Literature Review (Grey)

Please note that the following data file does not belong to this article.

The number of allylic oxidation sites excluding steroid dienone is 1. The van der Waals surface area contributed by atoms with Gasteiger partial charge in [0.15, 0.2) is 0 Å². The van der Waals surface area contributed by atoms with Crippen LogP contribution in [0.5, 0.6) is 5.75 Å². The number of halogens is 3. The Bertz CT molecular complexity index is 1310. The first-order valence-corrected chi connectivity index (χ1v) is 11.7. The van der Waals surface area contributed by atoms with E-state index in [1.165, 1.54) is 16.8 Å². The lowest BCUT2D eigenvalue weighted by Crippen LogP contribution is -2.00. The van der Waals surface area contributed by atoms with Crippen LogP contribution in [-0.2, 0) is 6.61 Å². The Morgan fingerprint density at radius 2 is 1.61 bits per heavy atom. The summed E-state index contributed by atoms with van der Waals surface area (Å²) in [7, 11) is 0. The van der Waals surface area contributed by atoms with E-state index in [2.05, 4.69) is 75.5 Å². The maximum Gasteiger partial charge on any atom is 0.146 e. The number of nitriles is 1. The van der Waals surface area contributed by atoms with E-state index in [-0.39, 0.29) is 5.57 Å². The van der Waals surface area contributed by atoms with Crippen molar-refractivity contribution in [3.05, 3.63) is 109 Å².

In late December 2019, multiple atypical pneumonia cases resulted in severe acute respiratory syndrome caused by a pathogen identified as a novel coronavirus SARS-CoV-2. The most common COVID-19 symptoms are pneumonia, fever, dry cough, and fatigue. Neurological complications following SARS-CoV-2 infection include confusion, cerebrovascular diseases, ataxia, hypogeusia, hyposmia, neuralgia, and seizures. Indeed, a growing literature demonstrates that neurotropism is a common feature of coronaviruses; therefore, the infection mechanisms already described in other coronaviruses may also be applicable for SARS-CoV-2. Understanding the underlying pathogenetic mechanisms in nervous system infection and neurological involvement is essential to assess possible long-term neurological alterations in COVID-19. In this review, the authors provide an overview of associated literature regarding possible routes of COVID-19 neuroinvasion, such as the trans-synapse-connected route in the olfactory pathway and peripheral nerve terminals and its neurological implications in the central nervous system.